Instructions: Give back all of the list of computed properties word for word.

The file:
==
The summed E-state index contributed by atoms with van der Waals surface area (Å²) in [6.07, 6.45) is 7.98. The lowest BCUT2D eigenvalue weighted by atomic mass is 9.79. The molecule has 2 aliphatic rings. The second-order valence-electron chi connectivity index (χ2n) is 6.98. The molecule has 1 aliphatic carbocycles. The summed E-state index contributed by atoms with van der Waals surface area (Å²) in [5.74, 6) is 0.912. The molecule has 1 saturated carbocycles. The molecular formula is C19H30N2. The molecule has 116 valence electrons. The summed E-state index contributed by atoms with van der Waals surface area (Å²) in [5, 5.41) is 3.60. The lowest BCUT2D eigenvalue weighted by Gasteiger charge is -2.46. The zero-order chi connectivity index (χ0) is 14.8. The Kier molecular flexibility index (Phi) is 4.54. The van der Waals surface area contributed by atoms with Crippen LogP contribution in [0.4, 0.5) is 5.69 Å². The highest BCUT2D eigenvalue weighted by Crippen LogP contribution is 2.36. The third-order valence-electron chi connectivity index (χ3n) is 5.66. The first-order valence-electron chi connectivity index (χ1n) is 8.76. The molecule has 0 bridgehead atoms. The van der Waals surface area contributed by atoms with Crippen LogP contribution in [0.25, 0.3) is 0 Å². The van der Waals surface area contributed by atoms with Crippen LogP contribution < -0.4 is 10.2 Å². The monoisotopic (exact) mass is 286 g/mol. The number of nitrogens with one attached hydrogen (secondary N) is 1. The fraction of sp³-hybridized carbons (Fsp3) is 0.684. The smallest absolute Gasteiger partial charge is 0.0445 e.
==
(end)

The summed E-state index contributed by atoms with van der Waals surface area (Å²) in [6.07, 6.45) is 7.98. The lowest BCUT2D eigenvalue weighted by atomic mass is 9.79. The molecule has 2 aliphatic rings. The second-order valence-electron chi connectivity index (χ2n) is 6.98. The molecule has 1 aliphatic carbocycles. The summed E-state index contributed by atoms with van der Waals surface area (Å²) in [5.74, 6) is 0.912. The molecule has 1 saturated carbocycles. The molecular formula is C19H30N2. The molecule has 116 valence electrons. The summed E-state index contributed by atoms with van der Waals surface area (Å²) in [5, 5.41) is 3.60. The lowest BCUT2D eigenvalue weighted by Gasteiger charge is -2.46. The zero-order chi connectivity index (χ0) is 14.8. The Kier molecular flexibility index (Phi) is 4.54. The van der Waals surface area contributed by atoms with Crippen LogP contribution in [0.4, 0.5) is 5.69 Å². The highest BCUT2D eigenvalue weighted by Crippen LogP contribution is 2.36. The third-order valence-electron chi connectivity index (χ3n) is 5.66. The first-order valence-electron chi connectivity index (χ1n) is 8.76. The molecule has 0 bridgehead atoms. The van der Waals surface area contributed by atoms with Crippen LogP contribution in [0.25, 0.3) is 0 Å². The van der Waals surface area contributed by atoms with Crippen LogP contribution < -0.4 is 10.2 Å². The monoisotopic (exact) mass is 286 g/mol. The number of nitrogens with one attached hydrogen (secondary N) is 1. The fraction of sp³-hybridized carbons (Fsp3) is 0.684. The smallest absolute Gasteiger partial charge is 0.0445 e.